Outcomes-based teaching and learning (OBTL) is an approach that puts student learning at the centre of course design and delivery. It shifts the focus from what the instructor is doing to what the students are learning. Below we address some of the common questions about this approach.
1. Doesn’t OBTL privilege lower-order measurable skills over the development of abstract thought?
OBTL requires the development of observable learning outcomes, but these are not restricted to lower-order thinking. OBTL encourages us to consider not just what procedural skills a student acquires but also what developing abstract or critical thought means for students. In other words, if our students have acquired new abstract knowledge or higher order thinking skills, how will we know? How will acquiring this knowledge or these skills change their perspectives of or interactions with the world around them? What will they be able to do that they couldn’t do before?
To demonstrate abstract knowledge in a discipline, we might ask students to explain and evaluate common themes across different areas within a discipline, reorganize the major findings in a discipline into a new model or structure, or synthesize existing research to propose a new hypothesis. Below are a few examples.
After successfully completing this course, students should be able to . . .
critically interpret and evaluate information presented in popular media about psychological disorders by applying principles of scientific method and inquiry (Psychology)
describe and interpret historical events that have shaped the landscape, society and daily lives of people in Japan (Asian Studies)
explain metaphysical concepts such as necessity, reality, time, God and free will, and summarize and evaluate major philosophical positions in relation to each (Philosophy)
2. Isn’t OBTL teaching to the test?
Teaching to the test suggests that the test was designed before the learning outcomes were articulated. However, in OBTL, we start with the intended outcomes and then identify possible assessments that can be used to see how well students are able to achieve those goals. For example, if we want students to be able to analyze arguments, then it makes sense for us to design assessments that require students to analyze arguments (Suskie, 2009). In that context, spending time teaching students how to analyze arguments and giving them practice activities to develop this ability is an approach that makes a lot of sense.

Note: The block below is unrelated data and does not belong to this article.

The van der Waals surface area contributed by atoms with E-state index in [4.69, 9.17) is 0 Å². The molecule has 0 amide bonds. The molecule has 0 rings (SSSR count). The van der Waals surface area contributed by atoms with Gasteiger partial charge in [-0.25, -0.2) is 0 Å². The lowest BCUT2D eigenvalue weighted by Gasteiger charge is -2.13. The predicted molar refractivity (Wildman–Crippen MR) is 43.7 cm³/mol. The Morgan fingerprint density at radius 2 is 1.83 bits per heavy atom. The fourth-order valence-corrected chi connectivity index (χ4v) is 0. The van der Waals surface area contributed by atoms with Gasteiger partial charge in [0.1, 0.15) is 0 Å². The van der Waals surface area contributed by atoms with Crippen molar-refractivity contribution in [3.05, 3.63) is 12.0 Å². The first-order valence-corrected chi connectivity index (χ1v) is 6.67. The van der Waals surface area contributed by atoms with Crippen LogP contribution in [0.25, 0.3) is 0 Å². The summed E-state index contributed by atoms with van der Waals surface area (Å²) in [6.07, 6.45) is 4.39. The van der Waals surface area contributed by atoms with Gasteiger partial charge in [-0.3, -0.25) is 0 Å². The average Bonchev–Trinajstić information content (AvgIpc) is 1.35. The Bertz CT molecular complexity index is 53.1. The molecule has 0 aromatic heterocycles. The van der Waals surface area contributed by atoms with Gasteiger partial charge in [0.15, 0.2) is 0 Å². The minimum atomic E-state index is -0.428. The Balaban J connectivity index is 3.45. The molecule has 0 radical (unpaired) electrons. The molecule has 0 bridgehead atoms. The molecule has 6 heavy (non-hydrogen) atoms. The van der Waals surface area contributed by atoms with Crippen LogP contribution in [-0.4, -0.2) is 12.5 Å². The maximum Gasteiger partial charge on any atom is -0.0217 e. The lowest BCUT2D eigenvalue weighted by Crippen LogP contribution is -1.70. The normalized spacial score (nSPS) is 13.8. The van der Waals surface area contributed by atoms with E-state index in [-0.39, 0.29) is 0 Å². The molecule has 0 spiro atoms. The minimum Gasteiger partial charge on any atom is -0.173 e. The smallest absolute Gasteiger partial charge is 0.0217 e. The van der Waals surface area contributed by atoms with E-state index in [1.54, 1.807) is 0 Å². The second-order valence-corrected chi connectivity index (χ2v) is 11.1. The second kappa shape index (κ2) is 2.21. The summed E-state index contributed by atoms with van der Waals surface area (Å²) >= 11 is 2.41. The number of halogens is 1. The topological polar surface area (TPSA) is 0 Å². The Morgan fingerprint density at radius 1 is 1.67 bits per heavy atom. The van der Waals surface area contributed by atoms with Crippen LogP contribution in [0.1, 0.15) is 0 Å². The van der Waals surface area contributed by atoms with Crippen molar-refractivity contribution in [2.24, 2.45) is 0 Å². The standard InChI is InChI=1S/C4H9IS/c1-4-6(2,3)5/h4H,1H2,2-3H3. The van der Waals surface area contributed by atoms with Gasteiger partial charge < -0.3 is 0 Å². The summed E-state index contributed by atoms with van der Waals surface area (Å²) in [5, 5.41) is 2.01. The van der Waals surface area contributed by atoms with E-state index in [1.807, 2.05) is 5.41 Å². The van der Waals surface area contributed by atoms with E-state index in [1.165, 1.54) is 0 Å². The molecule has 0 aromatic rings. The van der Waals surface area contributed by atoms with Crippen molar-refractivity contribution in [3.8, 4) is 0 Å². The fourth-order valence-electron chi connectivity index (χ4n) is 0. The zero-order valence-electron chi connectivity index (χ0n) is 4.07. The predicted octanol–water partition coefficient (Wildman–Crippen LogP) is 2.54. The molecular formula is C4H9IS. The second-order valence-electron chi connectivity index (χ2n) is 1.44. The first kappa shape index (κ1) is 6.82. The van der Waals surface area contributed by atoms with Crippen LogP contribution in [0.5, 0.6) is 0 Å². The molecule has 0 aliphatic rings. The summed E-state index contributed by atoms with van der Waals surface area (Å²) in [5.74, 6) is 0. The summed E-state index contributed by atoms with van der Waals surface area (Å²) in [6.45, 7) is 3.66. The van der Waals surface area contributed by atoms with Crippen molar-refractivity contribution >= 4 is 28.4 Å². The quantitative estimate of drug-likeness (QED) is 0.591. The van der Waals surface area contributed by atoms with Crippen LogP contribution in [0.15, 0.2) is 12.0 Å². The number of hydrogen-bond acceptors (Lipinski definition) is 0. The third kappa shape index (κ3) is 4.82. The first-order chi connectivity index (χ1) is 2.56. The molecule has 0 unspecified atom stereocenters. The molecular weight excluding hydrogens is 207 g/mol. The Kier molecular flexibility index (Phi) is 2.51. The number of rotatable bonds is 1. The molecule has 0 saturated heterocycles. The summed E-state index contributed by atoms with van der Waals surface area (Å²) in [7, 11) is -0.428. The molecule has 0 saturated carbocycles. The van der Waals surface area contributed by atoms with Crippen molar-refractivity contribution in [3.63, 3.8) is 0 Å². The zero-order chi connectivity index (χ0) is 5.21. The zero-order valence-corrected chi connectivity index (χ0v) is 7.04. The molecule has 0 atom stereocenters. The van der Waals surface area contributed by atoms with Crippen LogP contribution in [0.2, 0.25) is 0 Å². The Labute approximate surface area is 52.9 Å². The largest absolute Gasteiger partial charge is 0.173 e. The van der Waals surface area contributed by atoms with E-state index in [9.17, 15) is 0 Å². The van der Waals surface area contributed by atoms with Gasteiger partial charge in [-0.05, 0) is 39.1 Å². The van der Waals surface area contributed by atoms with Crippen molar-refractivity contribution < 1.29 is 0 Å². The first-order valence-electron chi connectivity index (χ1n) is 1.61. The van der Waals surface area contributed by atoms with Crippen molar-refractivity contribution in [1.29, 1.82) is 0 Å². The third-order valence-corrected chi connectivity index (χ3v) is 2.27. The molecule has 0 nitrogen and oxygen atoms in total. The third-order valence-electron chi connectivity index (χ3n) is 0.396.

3. Doesn’t OBTL violate academic freedom by prescribing how a faculty member must teach a course?
Academic freedom means that students and instructors can express their ideas and opinions without fear of censorship or reprisal (CAUT, 2011). Academic freedom also gives us latitude in deciding how we want to teach a course (Nelson, 2010).
The OBTL approach helps to provide consistency across courses and course sections (O’Neill, Birol & Pollock, 2010). This benefits both our students and us. Students are assured that they are gaining the knowledge and skills needed to be successful in future courses or work settings regardless of which section of a prerequisite course they take, while we have a better idea of the level of knowledge and skills we can expect from students entering and exiting our courses.
Some may perceive this consistency in content as a constraint, but we always have constraints on our teaching (AACU, 2006). The latitude provided by academic freedom does not allow for an instructor in accounting to transform his/her course into an exploration of the Holy Roman Empire. However, in the context of OBTL, we still have broad latitude to decide how we want to teach a course (Cain, 2014). We still determine the kinds of assessments that will allow us to effectively evaluate whether our students have achieved the learning outcomes in a course, and we choose the teaching and learning activities that we believe will best support students in their development of that knowledge and those skills.
4. Doesn’t OBTL put student failure on the shoulders of the instructor?
OBTL is meant to clearly communicate to students what they should be able to do after completing a particular course or program. If we have clearly articulated and explained our expectations of learning to students, and we have designed teaching and learning activities that support students’ development of these clearly articulated learning outcomes, the responsibility for success is shifted to the students. They are better able to take control of their learning when they clearly understand what is expected of them.
If situations arise in which students haven’t been successful, we are able to explicitly point out how our expectations were communicated to them, how the learning activities we designed align with and support the achievement of the learning outcomes, and which specific learning outcomes students did not successfully demonstrate. This leaves little room for dispute.
5. Isn’t OBTL inflexible and not student-centred because the learning outcomes are decided in advance by others?